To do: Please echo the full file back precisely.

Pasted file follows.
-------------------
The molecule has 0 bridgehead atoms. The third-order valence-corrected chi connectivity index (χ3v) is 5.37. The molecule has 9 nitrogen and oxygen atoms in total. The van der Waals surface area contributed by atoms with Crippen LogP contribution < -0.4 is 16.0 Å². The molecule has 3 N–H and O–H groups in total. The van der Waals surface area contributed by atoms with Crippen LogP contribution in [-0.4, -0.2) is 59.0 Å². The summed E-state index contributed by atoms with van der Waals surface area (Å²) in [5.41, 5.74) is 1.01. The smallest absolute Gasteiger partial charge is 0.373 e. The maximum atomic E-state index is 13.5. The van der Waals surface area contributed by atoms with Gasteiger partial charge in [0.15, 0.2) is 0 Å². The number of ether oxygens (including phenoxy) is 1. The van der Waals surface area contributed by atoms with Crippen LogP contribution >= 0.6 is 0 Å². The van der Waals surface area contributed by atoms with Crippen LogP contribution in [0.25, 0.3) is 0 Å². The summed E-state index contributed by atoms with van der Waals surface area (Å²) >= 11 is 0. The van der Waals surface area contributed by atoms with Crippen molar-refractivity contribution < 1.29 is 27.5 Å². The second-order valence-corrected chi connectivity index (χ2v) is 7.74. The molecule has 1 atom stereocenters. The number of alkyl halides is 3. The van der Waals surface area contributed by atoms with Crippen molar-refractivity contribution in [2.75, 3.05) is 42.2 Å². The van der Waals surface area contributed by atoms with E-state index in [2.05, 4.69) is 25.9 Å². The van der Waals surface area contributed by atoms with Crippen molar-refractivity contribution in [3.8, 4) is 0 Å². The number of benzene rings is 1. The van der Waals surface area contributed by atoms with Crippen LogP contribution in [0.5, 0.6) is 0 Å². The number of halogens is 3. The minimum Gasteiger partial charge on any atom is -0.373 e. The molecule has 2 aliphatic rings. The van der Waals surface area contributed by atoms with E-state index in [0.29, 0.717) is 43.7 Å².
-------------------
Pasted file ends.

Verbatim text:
The molecule has 0 bridgehead atoms. The third-order valence-corrected chi connectivity index (χ3v) is 5.37. The molecule has 9 nitrogen and oxygen atoms in total. The van der Waals surface area contributed by atoms with Crippen LogP contribution < -0.4 is 16.0 Å². The molecule has 3 N–H and O–H groups in total. The van der Waals surface area contributed by atoms with Crippen LogP contribution in [-0.4, -0.2) is 59.0 Å². The summed E-state index contributed by atoms with van der Waals surface area (Å²) in [5.41, 5.74) is 1.01. The smallest absolute Gasteiger partial charge is 0.373 e. The maximum atomic E-state index is 13.5. The van der Waals surface area contributed by atoms with Gasteiger partial charge in [0.15, 0.2) is 0 Å². The number of ether oxygens (including phenoxy) is 1. The van der Waals surface area contributed by atoms with Crippen LogP contribution >= 0.6 is 0 Å². The van der Waals surface area contributed by atoms with Crippen LogP contribution in [0.25, 0.3) is 0 Å². The summed E-state index contributed by atoms with van der Waals surface area (Å²) >= 11 is 0. The van der Waals surface area contributed by atoms with Crippen molar-refractivity contribution < 1.29 is 27.5 Å². The second-order valence-corrected chi connectivity index (χ2v) is 7.74. The molecule has 1 atom stereocenters. The number of alkyl halides is 3. The van der Waals surface area contributed by atoms with Crippen molar-refractivity contribution in [2.75, 3.05) is 42.2 Å². The van der Waals surface area contributed by atoms with E-state index in [2.05, 4.69) is 25.9 Å². The van der Waals surface area contributed by atoms with Crippen molar-refractivity contribution in [3.8, 4) is 0 Å². The number of benzene rings is 1. The van der Waals surface area contributed by atoms with Crippen LogP contribution in [0.5, 0.6) is 0 Å². The number of halogens is 3. The minimum Gasteiger partial charge on any atom is -0.373 e. The molecule has 2 aliphatic rings. The van der Waals surface area contributed by atoms with E-state index in [0.29, 0.717) is 43.7 Å².